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((WHO THE F*CK BACKPACKS MANHATTAN)) FALL TRIP TO NYC

Ah, New York- thanks for revitalizing my love for you. We go way back. New York holds lots of my fondest childhood memories. My sister lived in Manhattan from 2006 to 2011. My mom and I would make several trips a year to hang out with my sister and in that time, I am pretty sure we covered the whole island. It was awesome and truly what I always believe has made me an adventurer. When I was 10 years old, I flew there alone. The support I have always received from my sister as a role model and the trust, love, and encouragement my mom has always shown me formed these needs to move, travel, and see at a super early age. 2011, the year Harper was born, I lived in the city for a couple weeks. I packed a Razor Scooter and explored Manhattan on my own daily. That was the summer that liberated me and really brought me into obsessing over the hippy movements before me and where I could fit in from then on. I spent many days scooting around NoHo, Greenwich Village, and the West Village, visiting street markets and buying cheap peace sign bracelets, listening to talented musicians in Washington Square Park, and talking to homeless people as if I was some kind of interviewer looking for answers. I met people advocating for their beliefs, loudly and proudly and even at 14, that sparked something in me. I have always been curious, intrigued, and ready to test my ability at human connection in all ways possible. As a kid roaming the concrete jungle, it was inexpensive, inspiring, and taught me how to navigate a city, something, I, a small town kid from EKY, had never really done. From there, I knew to learn, you had to jump in, and just experience things. Learn from those experiences and keep moving, perfecting mistakes and learning more. I am thankful for my bravery in adolescence. The photos below are hilarious and it's as if I can close my eyes and remember each of these moments- I believe the effect is everlasting on me.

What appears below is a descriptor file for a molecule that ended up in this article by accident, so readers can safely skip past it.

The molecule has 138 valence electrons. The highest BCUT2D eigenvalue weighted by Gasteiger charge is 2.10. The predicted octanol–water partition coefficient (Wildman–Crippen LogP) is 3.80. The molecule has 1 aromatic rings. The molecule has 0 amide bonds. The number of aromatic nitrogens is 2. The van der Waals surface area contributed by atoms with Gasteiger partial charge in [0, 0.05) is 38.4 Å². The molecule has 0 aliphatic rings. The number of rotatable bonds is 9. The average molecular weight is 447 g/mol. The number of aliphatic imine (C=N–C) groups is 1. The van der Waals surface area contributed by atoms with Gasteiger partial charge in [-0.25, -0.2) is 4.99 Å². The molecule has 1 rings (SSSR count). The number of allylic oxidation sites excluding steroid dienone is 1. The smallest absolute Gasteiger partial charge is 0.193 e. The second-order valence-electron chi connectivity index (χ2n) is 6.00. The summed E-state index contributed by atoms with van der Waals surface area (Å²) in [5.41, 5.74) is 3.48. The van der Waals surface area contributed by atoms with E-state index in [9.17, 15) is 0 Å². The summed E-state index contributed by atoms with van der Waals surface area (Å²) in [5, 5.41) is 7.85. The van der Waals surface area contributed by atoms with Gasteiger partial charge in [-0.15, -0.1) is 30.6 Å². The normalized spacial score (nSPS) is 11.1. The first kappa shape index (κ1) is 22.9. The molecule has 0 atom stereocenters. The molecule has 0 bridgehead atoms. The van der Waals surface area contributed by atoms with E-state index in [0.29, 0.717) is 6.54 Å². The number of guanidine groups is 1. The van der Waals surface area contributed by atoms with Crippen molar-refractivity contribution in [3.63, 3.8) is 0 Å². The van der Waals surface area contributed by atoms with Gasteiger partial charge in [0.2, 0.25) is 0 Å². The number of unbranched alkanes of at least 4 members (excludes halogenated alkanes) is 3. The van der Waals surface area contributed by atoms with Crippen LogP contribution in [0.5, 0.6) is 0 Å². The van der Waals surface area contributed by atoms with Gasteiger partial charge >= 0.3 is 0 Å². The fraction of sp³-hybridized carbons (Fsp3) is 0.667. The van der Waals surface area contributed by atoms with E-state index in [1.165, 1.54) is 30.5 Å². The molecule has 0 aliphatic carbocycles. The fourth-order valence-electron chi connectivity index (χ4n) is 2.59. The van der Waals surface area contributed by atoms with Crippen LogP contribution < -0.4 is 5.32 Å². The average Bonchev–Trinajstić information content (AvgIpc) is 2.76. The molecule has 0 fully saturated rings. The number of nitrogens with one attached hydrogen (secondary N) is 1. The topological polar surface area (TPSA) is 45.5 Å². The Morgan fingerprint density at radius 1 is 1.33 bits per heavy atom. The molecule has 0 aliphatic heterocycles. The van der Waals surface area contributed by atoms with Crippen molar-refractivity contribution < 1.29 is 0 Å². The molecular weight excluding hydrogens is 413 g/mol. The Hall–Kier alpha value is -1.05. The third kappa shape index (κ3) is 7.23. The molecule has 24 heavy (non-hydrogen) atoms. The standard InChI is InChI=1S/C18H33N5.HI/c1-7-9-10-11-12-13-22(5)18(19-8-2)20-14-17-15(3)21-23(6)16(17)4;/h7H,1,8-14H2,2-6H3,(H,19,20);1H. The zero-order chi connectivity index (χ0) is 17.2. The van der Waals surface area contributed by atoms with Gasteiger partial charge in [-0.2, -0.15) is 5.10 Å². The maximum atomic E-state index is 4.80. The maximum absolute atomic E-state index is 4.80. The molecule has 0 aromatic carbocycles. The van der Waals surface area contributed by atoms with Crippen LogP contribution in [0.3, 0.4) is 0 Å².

I always thought of my cool sister as the New Yorker. She had a kickass job, knew all of the coolest spots, and taught me how to talk with less of a twang. I was inspired by New York, but decided since that was her thing, I must've been a California girl. Our different energies just seemed to fit those personas and I never really let that image go. Of course, looking up to her the way I always have, there was no question that I would be big city, too.


Fast Forward to 2016, I spent a week in the city as a young adult. I interned at Perkins + Will, a pretty huge national design firm, and kind of got a taste for the city through the eyes of what I thought was an adult at the time. It was during a monumentally terrible blizzard which is NOT my tempo. Walking in the cold=me doing anything but that. During that trip, I was fully in love with hot yoga and that was the ONLY thing that persuaded me to leave my AirBnb. I left that spring absolutely knowing, this is not for me.


Whew, what an intro, now we're here. My adventures have went global, I am experiencing all of my passions and dreams colliding and paving a really eclectic, wild path for myself. I have grown a lot since every time I have been in Manhattan before. This time, getting to enjoy the walkable city in perfect fall weather and feeling more "pro-traveller" with a backpack, and making to-do lists of really cool shit. I mean, you can literally do anything in New York City, anything.


DAY 1: Solo Adventures + Burning Man Rekindling